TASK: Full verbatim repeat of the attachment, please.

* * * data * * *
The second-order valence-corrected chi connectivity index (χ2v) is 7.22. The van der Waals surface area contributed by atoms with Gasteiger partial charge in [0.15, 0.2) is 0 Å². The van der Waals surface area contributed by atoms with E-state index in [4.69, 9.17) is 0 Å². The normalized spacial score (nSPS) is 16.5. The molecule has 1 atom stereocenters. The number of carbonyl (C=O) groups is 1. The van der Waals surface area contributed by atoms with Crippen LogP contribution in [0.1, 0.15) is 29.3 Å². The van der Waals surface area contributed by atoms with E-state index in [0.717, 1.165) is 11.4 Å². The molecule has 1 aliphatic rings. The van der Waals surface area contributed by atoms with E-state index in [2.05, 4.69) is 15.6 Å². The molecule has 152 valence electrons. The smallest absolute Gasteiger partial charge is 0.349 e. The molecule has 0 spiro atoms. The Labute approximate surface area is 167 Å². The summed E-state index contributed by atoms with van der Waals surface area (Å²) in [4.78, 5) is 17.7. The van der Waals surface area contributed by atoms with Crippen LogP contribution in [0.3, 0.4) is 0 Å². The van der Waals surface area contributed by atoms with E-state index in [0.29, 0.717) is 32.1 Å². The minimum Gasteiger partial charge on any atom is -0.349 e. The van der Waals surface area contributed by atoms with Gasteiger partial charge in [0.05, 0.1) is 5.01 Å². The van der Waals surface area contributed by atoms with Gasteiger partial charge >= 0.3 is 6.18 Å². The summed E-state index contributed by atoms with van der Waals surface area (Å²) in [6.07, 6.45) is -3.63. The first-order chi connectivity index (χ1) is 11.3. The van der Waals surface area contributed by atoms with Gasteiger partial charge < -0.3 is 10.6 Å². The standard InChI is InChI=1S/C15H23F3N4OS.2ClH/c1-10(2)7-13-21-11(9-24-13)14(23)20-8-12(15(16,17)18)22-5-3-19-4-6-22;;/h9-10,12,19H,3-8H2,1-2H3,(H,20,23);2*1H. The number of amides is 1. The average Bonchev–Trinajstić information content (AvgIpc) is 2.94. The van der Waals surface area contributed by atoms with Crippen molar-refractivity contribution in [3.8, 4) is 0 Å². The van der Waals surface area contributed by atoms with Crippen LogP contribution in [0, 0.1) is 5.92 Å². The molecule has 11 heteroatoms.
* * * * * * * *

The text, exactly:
The second-order valence-corrected chi connectivity index (χ2v) is 7.22. The van der Waals surface area contributed by atoms with Gasteiger partial charge in [0.15, 0.2) is 0 Å². The van der Waals surface area contributed by atoms with E-state index in [4.69, 9.17) is 0 Å². The normalized spacial score (nSPS) is 16.5. The molecule has 1 atom stereocenters. The number of carbonyl (C=O) groups is 1. The van der Waals surface area contributed by atoms with Crippen LogP contribution in [0.1, 0.15) is 29.3 Å². The van der Waals surface area contributed by atoms with E-state index in [0.717, 1.165) is 11.4 Å². The molecule has 1 aliphatic rings. The van der Waals surface area contributed by atoms with E-state index in [2.05, 4.69) is 15.6 Å². The molecule has 152 valence electrons. The smallest absolute Gasteiger partial charge is 0.349 e. The molecule has 0 spiro atoms. The Labute approximate surface area is 167 Å². The summed E-state index contributed by atoms with van der Waals surface area (Å²) in [4.78, 5) is 17.7. The van der Waals surface area contributed by atoms with Crippen LogP contribution in [0.3, 0.4) is 0 Å². The van der Waals surface area contributed by atoms with E-state index in [0.29, 0.717) is 32.1 Å². The minimum Gasteiger partial charge on any atom is -0.349 e. The van der Waals surface area contributed by atoms with Gasteiger partial charge in [0.05, 0.1) is 5.01 Å². The van der Waals surface area contributed by atoms with Gasteiger partial charge >= 0.3 is 6.18 Å². The summed E-state index contributed by atoms with van der Waals surface area (Å²) in [6.07, 6.45) is -3.63. The first-order chi connectivity index (χ1) is 11.3. The van der Waals surface area contributed by atoms with Gasteiger partial charge < -0.3 is 10.6 Å². The standard InChI is InChI=1S/C15H23F3N4OS.2ClH/c1-10(2)7-13-21-11(9-24-13)14(23)20-8-12(15(16,17)18)22-5-3-19-4-6-22;;/h9-10,12,19H,3-8H2,1-2H3,(H,20,23);2*1H. The number of amides is 1. The average Bonchev–Trinajstić information content (AvgIpc) is 2.94. The van der Waals surface area contributed by atoms with Crippen molar-refractivity contribution in [3.8, 4) is 0 Å². The van der Waals surface area contributed by atoms with Crippen LogP contribution in [0, 0.1) is 5.92 Å². The molecule has 11 heteroatoms.